“Michelle, Is That You?” Ensign, June 1999, 60–61
Shortly after my baptism, when I was 20 years old, my interest in family history was kindled. As the only Church member in my family, I felt a strong sense of responsibility to complete four generations for my mother’s family. My parents divorced when I was an infant. Having no association with my father and very little information about him, I felt that trying to do family history on that line was impossible.
As I worked on my mother’s family, I found the work difficult and the obstacles abundant. When the work became especially frustrating, I kept in mind Nephi’s words: “I will go and do the things which the Lord hath commanded, for I know that the Lord giveth no commandments unto the children of men, save he shall prepare a way for them that they may accomplish the thing which he commandeth them” (1 Ne. 3:7).
As I knelt at the altar of the temple to be married, my testimony of the importance of family history work overwhelmed me. Soon after, we moved 5,000 miles away from my hometown. For years I continued writing letters and researching my family history, but with little success.
After a while I decided that maybe I wasn’t meant to do the work after all. I rationalized that my ancestors were stubborn folk and probably would never be converted to the gospel anyway, so it didn’t matter.
I became busy raising my growing family and coping with the challenges of day-to-day living. Ordinance work for the dead was pushed further and further from my mind. When my children sang “Families Can Be Together Forever” (Children’s Songbook, 188), I felt a twinge of guilt—but just a twinge. Then in 1985, just after the birth of my sixth child, events in my life turned me again to family history work.
I found out my mother was terminally ill, and I returned to my hometown to be with her. Before I went to see her, I fasted and prayed that I would be able to receive more information about my family. When I arrived, I was disheartened by my mother’s physical condition. However, as I talked with her about her life and our ancestors, I felt the Lord was answering my prayers.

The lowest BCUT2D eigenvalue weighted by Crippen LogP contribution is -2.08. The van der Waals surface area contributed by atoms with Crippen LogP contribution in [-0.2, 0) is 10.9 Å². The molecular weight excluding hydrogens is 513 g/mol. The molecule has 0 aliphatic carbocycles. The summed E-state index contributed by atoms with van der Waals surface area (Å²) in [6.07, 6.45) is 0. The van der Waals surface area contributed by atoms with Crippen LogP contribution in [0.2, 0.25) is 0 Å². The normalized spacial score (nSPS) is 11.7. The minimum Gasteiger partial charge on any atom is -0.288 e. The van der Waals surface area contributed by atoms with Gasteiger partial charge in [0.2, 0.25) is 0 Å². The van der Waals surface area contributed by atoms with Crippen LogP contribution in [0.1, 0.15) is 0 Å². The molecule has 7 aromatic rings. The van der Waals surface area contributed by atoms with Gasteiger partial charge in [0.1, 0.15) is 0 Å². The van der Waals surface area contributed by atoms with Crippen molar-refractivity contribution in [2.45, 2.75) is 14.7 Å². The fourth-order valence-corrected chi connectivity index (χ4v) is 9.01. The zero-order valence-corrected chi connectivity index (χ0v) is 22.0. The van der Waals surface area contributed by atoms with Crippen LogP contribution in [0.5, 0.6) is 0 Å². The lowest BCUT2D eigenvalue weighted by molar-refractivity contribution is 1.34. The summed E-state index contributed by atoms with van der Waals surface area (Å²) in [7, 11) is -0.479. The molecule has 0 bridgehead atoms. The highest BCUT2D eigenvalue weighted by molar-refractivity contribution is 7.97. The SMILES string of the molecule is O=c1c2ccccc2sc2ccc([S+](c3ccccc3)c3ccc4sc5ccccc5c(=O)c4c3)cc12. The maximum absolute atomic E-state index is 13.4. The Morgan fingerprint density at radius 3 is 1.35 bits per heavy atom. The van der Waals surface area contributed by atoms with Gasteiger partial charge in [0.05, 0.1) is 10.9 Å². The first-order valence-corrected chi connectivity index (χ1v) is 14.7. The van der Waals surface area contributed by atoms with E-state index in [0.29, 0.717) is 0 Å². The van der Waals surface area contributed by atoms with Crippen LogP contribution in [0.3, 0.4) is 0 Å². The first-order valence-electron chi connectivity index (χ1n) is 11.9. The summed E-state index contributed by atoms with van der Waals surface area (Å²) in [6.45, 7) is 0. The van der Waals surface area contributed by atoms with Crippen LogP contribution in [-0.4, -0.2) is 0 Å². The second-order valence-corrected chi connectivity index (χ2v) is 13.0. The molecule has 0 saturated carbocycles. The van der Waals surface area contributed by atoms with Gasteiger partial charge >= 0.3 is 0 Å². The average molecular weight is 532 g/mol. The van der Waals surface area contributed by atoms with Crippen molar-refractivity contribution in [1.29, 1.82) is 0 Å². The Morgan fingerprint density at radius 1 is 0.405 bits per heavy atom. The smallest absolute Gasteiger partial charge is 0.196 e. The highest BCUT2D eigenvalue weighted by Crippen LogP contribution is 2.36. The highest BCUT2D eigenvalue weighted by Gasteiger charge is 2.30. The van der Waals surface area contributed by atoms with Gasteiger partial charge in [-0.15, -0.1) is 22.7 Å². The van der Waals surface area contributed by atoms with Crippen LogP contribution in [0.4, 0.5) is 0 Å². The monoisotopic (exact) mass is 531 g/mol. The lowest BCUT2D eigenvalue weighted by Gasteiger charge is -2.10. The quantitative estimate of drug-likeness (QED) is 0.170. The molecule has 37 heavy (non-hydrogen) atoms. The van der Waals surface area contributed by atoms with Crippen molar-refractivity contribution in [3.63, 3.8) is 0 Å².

My mother’s brother arrived shortly after I did and assisted me greatly in family history research. He helped me find information to complete my four generations and more. I was ecstatic!
After Mother passed away, I felt a great loss and began to ponder many things. She had been the only parent I had known. I felt satisfied that I had done what the Lord required of me—but the Spirit continued to work on me. I could feel my heart turning to my father.
I had tried to find my father several times over the years, but my efforts had always come to a dead end. I think now that bitterness had crept into my heart, and I had decided it would be up to him to find me. But no matter how hard I tried, I couldn’t ignore promptings to find my father.
I had very little to go on. My mother had given me the name of my grandfather and the small farming community in Nebraska where he lived, but that was all. I had called directory assistance for the area once before but had had no luck.
This time I picked out two towns in Nebraska about 15 miles on either side of the town my dad came from. Again, I pleaded with the Lord to help me.
The operator gave me two numbers in both towns for the name Hoffman.
My heart began to beat faster as I chose one of the numbers. A man answered. I explained who I was and who I was looking for. He said he didn’t know my father, but he was acquainted with his sister. He gave me her name and number.
I dialed the number and a woman answered. I told her I was trying to locate the family of a Homer Hoffman who had lived in the area 30 years ago. She said he was her father. I got weak in the knees. I told her I was trying to locate my father—her brother. She didn’t say anything. After a moment, she said, “Michelle? Michelle, is that you? We’ve looked for you so long!”
I was so grateful to talk to her. She spoke of her family and asked about my own. She told me about my dad and some of the problems he had encountered in his life, and then she gave me his address and phone number. We said our good-byes, promising to write and send pictures.
I said a silent prayer as I picked up the phone again. One ring—two rings—a man answered, “Hello.”
“I’m looking for Dick Hoffman,” I said.
“You’re speaking with him,” he answered.
Not knowing what to say, I simply said, “This is Michelle.” There was silence on the other end.
“Where are you, honey?” he finally said. I told him where I was, and we began to talk. We cried. We laughed and cried some more. We talked of his trying to find me and of me trying to find him. We talked of our lives and families. I couldn’t believe that after so many years I had found him with three phone calls. I felt a great love growing within me for this man I hardly knew. He was my father, and I knew my Heavenly Father had helped us find each other.